Jo Becker


Stories and advice about pursuing the things that are important to you.

How to: stay on track while you're building a business

How to: stay on track while you're building a business | Joanne Becker | Be Stubborn | coaching, small business, creative coaching, resources

It can be difficult when you’re in the early months of running a business to distinguish between:

  • the work you want to do

  • the work that best serves your audience, and

  • the work that you think you should do (perhaps because other people are doing it).

With time, business owners get more adept at knowing what is and isn’t right for them and their audience. But until that confidence develops, it can be difficult to pick apart why you’re not feeling quite right about your work. Frequent reflection can help you to identify what does and doesn’t feel right for you, and find your way in those early months.


Despite Be Stubborn being the second business I have built, I wasn’t immune to going through serious periods of self-doubt and uncertainty in the early days. I had a strong idea of what I wanted to achieve, but I kept falling into a trap of working on things I felt that I could achieve; the two were not always one and the same.

For example: I worked on content to help new business owners with marketing. There was nothing wrong with this; it’s an area of real expertise for me having spent five years working in corporate marketing, before setting up and promoting my first business for three years. But it wasn’t the right thing for me to be working on, for three reasons:

  1. The work I had in mind was not fully aligned with my goals, and it didn’t fit with what I wanted Be Stubborn to stand for. I was getting distracted by the ‘coulds’ and ‘shoulds’, and was a losing my way.

  2. Everything I was planning to say already existed out there. I intended to put my own unique slant on it, but I couldn’t quite grasp how I would be able to do that at that moment in time.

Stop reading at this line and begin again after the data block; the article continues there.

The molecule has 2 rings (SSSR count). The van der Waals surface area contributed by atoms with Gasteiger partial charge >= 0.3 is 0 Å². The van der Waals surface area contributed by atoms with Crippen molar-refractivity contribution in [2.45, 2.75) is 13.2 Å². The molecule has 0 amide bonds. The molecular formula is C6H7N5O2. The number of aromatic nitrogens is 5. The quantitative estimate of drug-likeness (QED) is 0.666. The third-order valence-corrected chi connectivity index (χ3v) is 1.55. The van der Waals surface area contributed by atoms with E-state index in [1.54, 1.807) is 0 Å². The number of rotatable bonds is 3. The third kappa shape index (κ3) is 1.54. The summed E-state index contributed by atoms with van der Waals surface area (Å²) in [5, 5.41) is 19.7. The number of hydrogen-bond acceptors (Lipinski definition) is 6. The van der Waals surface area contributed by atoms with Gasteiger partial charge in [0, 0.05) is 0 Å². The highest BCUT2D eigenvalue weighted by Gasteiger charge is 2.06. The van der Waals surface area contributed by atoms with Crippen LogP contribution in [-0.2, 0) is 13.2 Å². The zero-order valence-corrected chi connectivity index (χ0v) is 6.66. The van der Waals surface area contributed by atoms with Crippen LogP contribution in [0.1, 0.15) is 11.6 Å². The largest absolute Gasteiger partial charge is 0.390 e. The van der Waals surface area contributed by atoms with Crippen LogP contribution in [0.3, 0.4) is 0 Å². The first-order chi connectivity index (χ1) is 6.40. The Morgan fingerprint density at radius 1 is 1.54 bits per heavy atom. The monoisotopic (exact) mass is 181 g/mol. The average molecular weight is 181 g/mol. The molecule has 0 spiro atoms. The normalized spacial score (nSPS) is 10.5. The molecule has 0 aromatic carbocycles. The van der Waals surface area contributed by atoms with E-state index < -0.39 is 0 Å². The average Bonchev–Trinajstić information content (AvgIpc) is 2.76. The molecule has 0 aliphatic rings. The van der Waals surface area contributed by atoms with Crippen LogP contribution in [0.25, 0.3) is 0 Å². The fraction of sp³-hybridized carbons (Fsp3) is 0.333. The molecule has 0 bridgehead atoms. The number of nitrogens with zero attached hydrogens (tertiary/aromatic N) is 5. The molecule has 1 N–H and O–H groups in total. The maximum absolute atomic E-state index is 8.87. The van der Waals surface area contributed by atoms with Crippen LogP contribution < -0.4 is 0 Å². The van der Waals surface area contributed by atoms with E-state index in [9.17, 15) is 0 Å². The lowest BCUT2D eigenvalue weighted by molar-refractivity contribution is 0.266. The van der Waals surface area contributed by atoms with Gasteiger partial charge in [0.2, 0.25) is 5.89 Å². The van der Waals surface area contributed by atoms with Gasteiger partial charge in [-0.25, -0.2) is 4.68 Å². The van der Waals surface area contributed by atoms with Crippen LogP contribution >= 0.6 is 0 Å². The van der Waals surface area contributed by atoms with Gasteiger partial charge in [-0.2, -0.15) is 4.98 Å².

3. And honestly, the content I was creating bored me. It just wasn’t something I was excited about anymore. And if it bored me, I knew it would bore my audience.

After wrestling with this for over a week, and feeling like I was making no progress, I decided to park the topic until:

  • I felt very clear on how I could add value, and

  • I felt like I could share this in a way that was relevant for Be Stubborn, and that excited me and drew out my passion for the subject.

Both of these things are integral for creating original and compelling content. And in the meantime I was free to create content and resources that I felt could really serve my audience.


It is likely that all business owners will feel like lost at some point, and like they’re not necessarily doing anything wrong, but might be ‘barking up the wrong tree’. In the age of social media, with so much content available for us to consume and seek inspiration from, it is easy to lose sight of our own path. Invariably, this leaves us feeling down and lacking in motivation.

To work through this, I ask myself three key questions that enable me to reflect, reassess, and move forward.


Being Boss talk about ‘fraudy feelings’ a lot, and I have taken comfort in learning that this is a universal issue, even amongst those I think of as amazing and successful. So was this what I was experiencing? Did writing about marketing make me feel like a fraud? Yes and no...

I know my stuff when it comes to marketing, and have great experience from both a corporate and small business perspective. I knew that if I could find the right approach, that I had knowledge that could be valuable to others.

But on the other hand, maybe I was feeling was a little bit ‘fraudy’; although this was rooted in the awareness that I would not be the first or only people sharing content like this. I would have been adding my take on marketing to the conversation, rather than something new and original. This meant that: